4. REGRESSION APPROACH
Prior to details of the regression analyses performed, some remarks are necessary. If the principal aim is to get regression formulas for the main damping coefficients which also include the influence of the aft body the question arises: On which part of the aft body the primary attention has to be focused? In the view of the author the parameter σa, Equation (1), is also only a global parameter, because details at the real aft body, like frame and bottom characteristics, are not described accordingly. In the field of wave-making resistance the aft shoulder, Fig. 2, plays a leading part. In compliance with this fact in the following the range between aft shoulder and stern is called aft body. When forming usual body parameters, like block coefficient, prismatic coefficient, etc., the real length between aft shoulder and stern is used. Differing from global parameters the aft body parameters show the additional index as. The parameter of Eq. (1) is accordingly modified, σas.
There are two reasons why the paper of Clarke and Horn (1997) was taken as archetype. First, their attempt was to devise empirical formulas, which are based on the theoretical forms of the generalised slender-body theory. Second, they endeavoured to present a solid modelling with only few characteristic parameters and without unreasonable parameter combinations.
The basic equations and regression formulas of Clarke and Horn (1997) are as follows:
Dominating in the approach of Clarke and Horn (1997) is Equation (6), in which the horizontal zero-frequency added mass coefficient at the stern of a vessel (CH)S is of particular interest. Clarke and Horn determined the added mass coefficient by simplifying the stern shape to a triangle, an ellipse or a rectangle attached to a thin skeg. The values of (CH)S were then obtained by analytic methods according to Clarke (1992).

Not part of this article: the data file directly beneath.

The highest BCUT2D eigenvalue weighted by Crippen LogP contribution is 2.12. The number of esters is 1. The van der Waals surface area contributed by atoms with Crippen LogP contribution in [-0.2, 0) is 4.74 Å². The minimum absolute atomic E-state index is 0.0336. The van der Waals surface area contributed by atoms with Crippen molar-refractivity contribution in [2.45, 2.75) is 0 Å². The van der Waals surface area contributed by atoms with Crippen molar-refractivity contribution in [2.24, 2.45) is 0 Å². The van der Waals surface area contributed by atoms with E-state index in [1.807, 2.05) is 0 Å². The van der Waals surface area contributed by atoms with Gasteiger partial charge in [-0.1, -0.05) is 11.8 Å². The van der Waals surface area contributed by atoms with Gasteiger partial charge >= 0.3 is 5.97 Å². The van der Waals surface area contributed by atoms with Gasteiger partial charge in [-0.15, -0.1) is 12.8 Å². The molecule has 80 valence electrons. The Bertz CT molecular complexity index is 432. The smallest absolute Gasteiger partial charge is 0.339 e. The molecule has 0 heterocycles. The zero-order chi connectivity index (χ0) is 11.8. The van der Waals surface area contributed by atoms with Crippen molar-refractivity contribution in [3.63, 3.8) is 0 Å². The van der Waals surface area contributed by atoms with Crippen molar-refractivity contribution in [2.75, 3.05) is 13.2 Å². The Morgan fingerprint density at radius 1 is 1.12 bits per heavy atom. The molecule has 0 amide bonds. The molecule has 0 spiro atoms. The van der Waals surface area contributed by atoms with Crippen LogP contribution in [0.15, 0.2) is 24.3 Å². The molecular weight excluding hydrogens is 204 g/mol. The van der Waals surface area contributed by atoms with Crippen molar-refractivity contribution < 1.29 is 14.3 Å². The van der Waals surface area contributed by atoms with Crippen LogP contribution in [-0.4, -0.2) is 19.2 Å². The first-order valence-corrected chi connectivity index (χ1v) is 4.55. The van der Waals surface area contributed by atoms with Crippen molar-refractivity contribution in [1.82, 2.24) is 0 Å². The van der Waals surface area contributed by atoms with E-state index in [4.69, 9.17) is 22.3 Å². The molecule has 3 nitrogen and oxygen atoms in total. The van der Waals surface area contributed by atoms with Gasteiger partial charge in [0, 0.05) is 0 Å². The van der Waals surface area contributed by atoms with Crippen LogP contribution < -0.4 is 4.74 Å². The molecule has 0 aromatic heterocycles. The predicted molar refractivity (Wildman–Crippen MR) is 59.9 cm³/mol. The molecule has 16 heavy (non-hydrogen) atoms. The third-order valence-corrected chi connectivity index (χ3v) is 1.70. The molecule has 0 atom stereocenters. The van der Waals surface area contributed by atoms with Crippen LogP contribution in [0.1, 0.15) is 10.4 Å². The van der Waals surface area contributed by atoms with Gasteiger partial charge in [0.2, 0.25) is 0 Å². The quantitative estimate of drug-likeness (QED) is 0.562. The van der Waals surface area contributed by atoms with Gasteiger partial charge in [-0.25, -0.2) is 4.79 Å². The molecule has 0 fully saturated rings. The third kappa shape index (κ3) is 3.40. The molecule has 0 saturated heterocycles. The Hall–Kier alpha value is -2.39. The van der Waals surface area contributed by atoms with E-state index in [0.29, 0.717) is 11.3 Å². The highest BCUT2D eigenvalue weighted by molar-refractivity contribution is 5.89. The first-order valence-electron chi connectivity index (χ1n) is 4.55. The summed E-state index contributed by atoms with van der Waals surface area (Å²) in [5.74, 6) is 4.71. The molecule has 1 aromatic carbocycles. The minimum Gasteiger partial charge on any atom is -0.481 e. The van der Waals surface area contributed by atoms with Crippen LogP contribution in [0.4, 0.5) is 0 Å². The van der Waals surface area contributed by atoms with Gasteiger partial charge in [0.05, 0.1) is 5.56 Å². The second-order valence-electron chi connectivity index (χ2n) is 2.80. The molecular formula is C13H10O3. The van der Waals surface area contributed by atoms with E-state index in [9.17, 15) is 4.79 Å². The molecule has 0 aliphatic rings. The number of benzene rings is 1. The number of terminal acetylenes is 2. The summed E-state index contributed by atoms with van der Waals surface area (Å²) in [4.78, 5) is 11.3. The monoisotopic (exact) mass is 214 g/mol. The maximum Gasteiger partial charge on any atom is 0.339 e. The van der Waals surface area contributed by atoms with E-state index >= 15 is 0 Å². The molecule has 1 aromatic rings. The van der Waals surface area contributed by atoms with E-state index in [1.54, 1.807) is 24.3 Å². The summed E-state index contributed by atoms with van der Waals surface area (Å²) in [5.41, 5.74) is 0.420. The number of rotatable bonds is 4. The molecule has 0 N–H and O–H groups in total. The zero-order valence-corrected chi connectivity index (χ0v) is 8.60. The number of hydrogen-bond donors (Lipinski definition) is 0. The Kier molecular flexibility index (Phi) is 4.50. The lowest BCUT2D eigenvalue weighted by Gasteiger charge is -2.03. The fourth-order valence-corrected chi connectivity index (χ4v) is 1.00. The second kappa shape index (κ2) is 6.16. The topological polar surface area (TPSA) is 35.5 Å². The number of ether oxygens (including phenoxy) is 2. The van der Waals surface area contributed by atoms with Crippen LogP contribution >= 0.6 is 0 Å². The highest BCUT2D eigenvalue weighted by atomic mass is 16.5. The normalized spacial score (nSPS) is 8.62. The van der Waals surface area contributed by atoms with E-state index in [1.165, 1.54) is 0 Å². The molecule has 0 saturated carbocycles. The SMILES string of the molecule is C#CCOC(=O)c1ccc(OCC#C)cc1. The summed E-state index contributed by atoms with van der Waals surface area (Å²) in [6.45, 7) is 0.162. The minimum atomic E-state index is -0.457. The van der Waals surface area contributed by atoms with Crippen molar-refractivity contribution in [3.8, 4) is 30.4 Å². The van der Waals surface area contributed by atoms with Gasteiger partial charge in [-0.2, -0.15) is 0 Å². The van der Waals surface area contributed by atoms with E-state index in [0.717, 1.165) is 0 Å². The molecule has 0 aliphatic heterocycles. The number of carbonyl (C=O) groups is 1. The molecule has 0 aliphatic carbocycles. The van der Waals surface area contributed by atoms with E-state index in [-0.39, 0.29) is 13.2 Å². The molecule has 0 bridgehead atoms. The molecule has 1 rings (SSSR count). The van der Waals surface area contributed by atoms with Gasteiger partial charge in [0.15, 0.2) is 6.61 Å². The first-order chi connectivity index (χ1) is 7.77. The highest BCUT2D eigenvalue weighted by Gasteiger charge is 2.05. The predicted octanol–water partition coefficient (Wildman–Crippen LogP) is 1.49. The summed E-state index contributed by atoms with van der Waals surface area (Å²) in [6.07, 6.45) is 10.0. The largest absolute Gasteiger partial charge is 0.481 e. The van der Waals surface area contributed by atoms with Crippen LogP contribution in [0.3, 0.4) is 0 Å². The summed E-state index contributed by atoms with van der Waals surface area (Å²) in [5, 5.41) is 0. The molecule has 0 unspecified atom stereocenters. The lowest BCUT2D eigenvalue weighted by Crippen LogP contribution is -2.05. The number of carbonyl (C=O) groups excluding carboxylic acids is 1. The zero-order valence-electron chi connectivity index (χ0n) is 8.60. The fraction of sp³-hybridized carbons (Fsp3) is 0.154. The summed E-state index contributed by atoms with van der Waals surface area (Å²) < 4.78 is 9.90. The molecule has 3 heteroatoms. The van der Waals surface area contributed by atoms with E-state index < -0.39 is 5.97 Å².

In contrast to Clarke and Horn special attention, as indicated already, was focussed on the aft shoulder. Accordingly the corresponding added mass coefficient (CH)as was introduced and used. For the determination of two-dimensional lateral added mass coefficients different sources are known, e.g. Fig. 50 of Crane et al. (1989). In the present case however the calculations of Tamura (1961) for two-dimensional cylinders at zero-frequency, based on a theory presented by Grim (1956/57), were used, because Keil and Thiemann (1963) showed in an experimental investigation that the agreement between measured and calculated values within the range of finite frequencies was surprisingly good. Corresponding data for ω→0 depending on the frame section coefficient CMas and the ratio B/2T are given in Fig. 3.
Fig.3 Added Mass Coefficient(CH)as
For the identification of the linear damping coefficients either a multiple linear regression algorithm or, in case the parameters were already fixed, a usual least squares fitting was used. For the coefficient Y'vT the latter generated the following equation:
Compared to Eq. (6) it shows that the proportional coefficient as well as the two power coefficients totally differ from the approach of Clarke and Horn (1997). Main reason is the difference between (CH)S and (CH)as. Which agreement could be performed presents Fig.4. It shows the estimated data versus the corresponding data from HSVA's data base, usually called scatter plot. In case of total agreement all data lie on the dash-dotted half-court line. The scatter shown is acceptable. However, independent to the basic Clarke and Horn approach a different estimate was accomplished, which yielded the following result:
The corresponding scatter plot is given in Fig. 5. The differences to Fig. 4 are marginal. The proved standard deviations σ are nearly identical.